How to Beat Panic Attacks (part 2): Coping
Having faithfully and diligently followed my advice in part 1 of the program, you now have a full four weeks of material to review and make sense of. The purpose of the exercise was to reveal something about your thoughts, your actions, your feelings and what you or others do to help your symptoms subside.
Let's focus on how you cope with a panic episode. By ‘cope', I simply mean how you dealt with the situation, not necessarily how successful it was.
The following list contains some of the most common ways of coping with panic. I'd like you to use the records you made during part 1 of the program and simply count the number of times any one or more of these occurred. If a method of coping you use regularly isn't on the list, just add it.
1. Getting away from the situation before or during panic.
2. Using some kind of prop or support (an object, a person).
3. Taking some medication.
4. Going to see the doctor, or to a hospital.
5. Trying to breathe and relax and waiting for the worst to pass.
6. Using some kind of distraction.
7. Giving yourself a good talking to or a good telling off.
As you work through the list keep a tally by placing a mark next to the category that best fits. You may find that more than one applies, in which case mark them down, for example:
1. ∕ ∕
When you have finished, take a look at your tally. It will give you an idea of the coping strategies you use the most (i.e. the one's you prefer).
Now it's time to consider the implications of these coping strategies. In this sharepost I'll focus on the first (getting away from the situation before or during panic). We'll cover the others in the next sharepost.
1.Getting away from the situation before or during panic.
This is a completely natural reaction and is all part of our ‘fight or flight' response to situations we find threatening. The great benefit of being able to avoid or run away from such situations is that it provides an almost instantaneous sense of relief. However, there are several problems associated with this form of coping that, if not checked, can easily escalate.
Avoiding or escaping threatening situations can very quickly become habit forming. Because this type of behavior is associated with symptom relief, the danger is that your tolerance to stressful situations becomes ever more diminished the more you apply it. Things you would normally have taken in your stride become things to avoid. The number of situations and events that remind you of difficult times begins to increase and the anticipation of your own difficulty in coping starts to dominate your thoughts.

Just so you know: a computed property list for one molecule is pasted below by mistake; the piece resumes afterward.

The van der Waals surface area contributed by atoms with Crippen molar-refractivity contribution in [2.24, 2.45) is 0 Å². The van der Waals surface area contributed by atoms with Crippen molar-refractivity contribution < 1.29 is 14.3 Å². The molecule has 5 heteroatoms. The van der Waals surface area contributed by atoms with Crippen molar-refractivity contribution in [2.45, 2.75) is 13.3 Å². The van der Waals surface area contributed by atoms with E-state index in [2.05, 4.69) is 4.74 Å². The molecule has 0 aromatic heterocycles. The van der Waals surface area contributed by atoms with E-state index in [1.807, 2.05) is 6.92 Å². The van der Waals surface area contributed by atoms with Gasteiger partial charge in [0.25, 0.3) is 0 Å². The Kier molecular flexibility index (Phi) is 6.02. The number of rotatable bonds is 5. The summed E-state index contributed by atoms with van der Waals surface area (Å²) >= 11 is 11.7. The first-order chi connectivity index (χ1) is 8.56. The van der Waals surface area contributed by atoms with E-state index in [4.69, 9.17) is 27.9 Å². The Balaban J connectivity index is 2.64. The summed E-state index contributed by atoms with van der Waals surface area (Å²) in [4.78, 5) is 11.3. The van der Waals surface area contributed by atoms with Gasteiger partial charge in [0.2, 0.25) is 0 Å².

Avoidance is a difficult thing to maintain, particularly if this includes your place of work, shops, public transport or simply anywhere outside the safety of your home. Paradoxically, the likelihood of a panic episode becomes ever more likely the more you avoid these situations. When the day comes that you have to go to the shop, for example, you find you have a panic attack and you ‘prove' to yourself that you were right to avoid the situation in the first place.
The examples so far have focused on situations outside the home. But home isn't necessarily a sanctuary from panic. As much as panic can spread between people it can spread within a person. Here's an example. Mary has her first panic attack at work when she is required to make a presentation in front of her colleagues. She feels ill, she makes her excuses and she avoids the presentation. Mary then becomes more reluctant to speak in front of groups. Subsequently she finds meeting people face-to-face too stressful to manage. Eventually Mary finds she can't even answer the telephone in her own home for fear she will have a panic attack.
With the thought of how avoidance can escalate, this might be a good time for you to reflect on the situations you avoid or escape from. In your diary, make a list and note down the things you do, the excuses you have to make. Also, make notes about what you fear will happen if you had to deal with the situation(s) you have avoided.